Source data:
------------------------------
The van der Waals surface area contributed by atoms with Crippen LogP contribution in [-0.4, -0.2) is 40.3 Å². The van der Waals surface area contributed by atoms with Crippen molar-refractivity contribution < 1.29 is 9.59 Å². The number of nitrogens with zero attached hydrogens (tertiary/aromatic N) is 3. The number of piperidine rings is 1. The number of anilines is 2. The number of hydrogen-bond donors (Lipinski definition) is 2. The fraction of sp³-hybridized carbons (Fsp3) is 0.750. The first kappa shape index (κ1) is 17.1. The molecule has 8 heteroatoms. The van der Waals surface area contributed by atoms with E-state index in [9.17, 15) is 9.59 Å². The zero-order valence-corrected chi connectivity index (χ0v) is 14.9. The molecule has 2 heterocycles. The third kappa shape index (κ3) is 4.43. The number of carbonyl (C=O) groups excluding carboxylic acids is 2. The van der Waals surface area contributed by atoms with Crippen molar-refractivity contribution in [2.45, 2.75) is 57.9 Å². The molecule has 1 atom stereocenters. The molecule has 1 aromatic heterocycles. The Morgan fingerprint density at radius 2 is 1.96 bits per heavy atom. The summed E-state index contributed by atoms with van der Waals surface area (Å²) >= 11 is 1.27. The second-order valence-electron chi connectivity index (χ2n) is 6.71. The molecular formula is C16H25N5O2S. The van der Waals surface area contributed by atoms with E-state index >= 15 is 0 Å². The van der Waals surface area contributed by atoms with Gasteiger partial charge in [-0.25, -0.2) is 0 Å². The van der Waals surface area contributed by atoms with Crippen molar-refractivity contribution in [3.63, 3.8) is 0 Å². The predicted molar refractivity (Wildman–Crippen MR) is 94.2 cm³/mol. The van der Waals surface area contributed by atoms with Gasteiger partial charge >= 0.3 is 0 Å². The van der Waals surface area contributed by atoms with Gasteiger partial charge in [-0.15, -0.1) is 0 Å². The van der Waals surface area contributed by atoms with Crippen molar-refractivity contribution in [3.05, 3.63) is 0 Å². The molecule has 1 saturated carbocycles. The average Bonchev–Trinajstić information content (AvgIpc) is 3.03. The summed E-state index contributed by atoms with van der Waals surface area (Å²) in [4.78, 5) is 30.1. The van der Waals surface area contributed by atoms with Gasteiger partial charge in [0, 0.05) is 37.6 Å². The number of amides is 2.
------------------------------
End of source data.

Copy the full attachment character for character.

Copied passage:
The van der Waals surface area contributed by atoms with Crippen LogP contribution in [-0.4, -0.2) is 40.3 Å². The van der Waals surface area contributed by atoms with Crippen molar-refractivity contribution < 1.29 is 9.59 Å². The number of nitrogens with zero attached hydrogens (tertiary/aromatic N) is 3. The number of piperidine rings is 1. The number of anilines is 2. The number of hydrogen-bond donors (Lipinski definition) is 2. The fraction of sp³-hybridized carbons (Fsp3) is 0.750. The first kappa shape index (κ1) is 17.1. The molecule has 8 heteroatoms. The van der Waals surface area contributed by atoms with E-state index in [9.17, 15) is 9.59 Å². The zero-order valence-corrected chi connectivity index (χ0v) is 14.9. The molecule has 2 heterocycles. The third kappa shape index (κ3) is 4.43. The number of carbonyl (C=O) groups excluding carboxylic acids is 2. The van der Waals surface area contributed by atoms with Crippen molar-refractivity contribution in [2.45, 2.75) is 57.9 Å². The molecule has 1 atom stereocenters. The molecule has 1 aromatic heterocycles. The Morgan fingerprint density at radius 2 is 1.96 bits per heavy atom. The summed E-state index contributed by atoms with van der Waals surface area (Å²) >= 11 is 1.27. The second-order valence-electron chi connectivity index (χ2n) is 6.71. The molecular formula is C16H25N5O2S. The van der Waals surface area contributed by atoms with E-state index >= 15 is 0 Å². The van der Waals surface area contributed by atoms with Gasteiger partial charge in [-0.25, -0.2) is 0 Å². The van der Waals surface area contributed by atoms with Crippen molar-refractivity contribution in [3.63, 3.8) is 0 Å². The predicted molar refractivity (Wildman–Crippen MR) is 94.2 cm³/mol. The van der Waals surface area contributed by atoms with Gasteiger partial charge >= 0.3 is 0 Å². The van der Waals surface area contributed by atoms with Gasteiger partial charge in [-0.15, -0.1) is 0 Å². The van der Waals surface area contributed by atoms with Crippen molar-refractivity contribution in [3.05, 3.63) is 0 Å². The molecule has 1 saturated carbocycles. The average Bonchev–Trinajstić information content (AvgIpc) is 3.03. The summed E-state index contributed by atoms with van der Waals surface area (Å²) in [4.78, 5) is 30.1. The van der Waals surface area contributed by atoms with Gasteiger partial charge in [0, 0.05) is 37.6 Å². The number of amides is 2.